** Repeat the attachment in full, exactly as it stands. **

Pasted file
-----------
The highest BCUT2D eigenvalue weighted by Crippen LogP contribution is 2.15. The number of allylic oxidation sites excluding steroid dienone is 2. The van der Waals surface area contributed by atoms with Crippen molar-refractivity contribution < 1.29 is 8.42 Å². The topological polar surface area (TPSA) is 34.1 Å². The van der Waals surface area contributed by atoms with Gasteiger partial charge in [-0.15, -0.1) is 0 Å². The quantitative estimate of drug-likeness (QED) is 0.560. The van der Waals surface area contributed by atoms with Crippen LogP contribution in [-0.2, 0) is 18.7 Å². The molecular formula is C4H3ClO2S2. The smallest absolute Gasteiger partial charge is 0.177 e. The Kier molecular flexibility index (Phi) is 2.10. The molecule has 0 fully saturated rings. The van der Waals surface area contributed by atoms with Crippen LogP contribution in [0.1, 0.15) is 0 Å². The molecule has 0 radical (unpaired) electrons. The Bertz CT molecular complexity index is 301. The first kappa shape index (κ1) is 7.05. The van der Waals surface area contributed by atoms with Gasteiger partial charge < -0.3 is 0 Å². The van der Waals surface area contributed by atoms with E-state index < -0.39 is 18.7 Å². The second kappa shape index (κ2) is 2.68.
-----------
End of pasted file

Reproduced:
The highest BCUT2D eigenvalue weighted by Crippen LogP contribution is 2.15. The number of allylic oxidation sites excluding steroid dienone is 2. The van der Waals surface area contributed by atoms with Crippen molar-refractivity contribution < 1.29 is 8.42 Å². The topological polar surface area (TPSA) is 34.1 Å². The van der Waals surface area contributed by atoms with Gasteiger partial charge in [-0.15, -0.1) is 0 Å². The quantitative estimate of drug-likeness (QED) is 0.560. The van der Waals surface area contributed by atoms with Crippen LogP contribution in [-0.2, 0) is 18.7 Å². The molecular formula is C4H3ClO2S2. The smallest absolute Gasteiger partial charge is 0.177 e. The Kier molecular flexibility index (Phi) is 2.10. The molecule has 0 fully saturated rings. The van der Waals surface area contributed by atoms with Crippen LogP contribution in [0.1, 0.15) is 0 Å². The molecule has 0 radical (unpaired) electrons. The Bertz CT molecular complexity index is 301. The first kappa shape index (κ1) is 7.05. The van der Waals surface area contributed by atoms with Gasteiger partial charge < -0.3 is 0 Å². The van der Waals surface area contributed by atoms with E-state index < -0.39 is 18.7 Å². The second kappa shape index (κ2) is 2.68.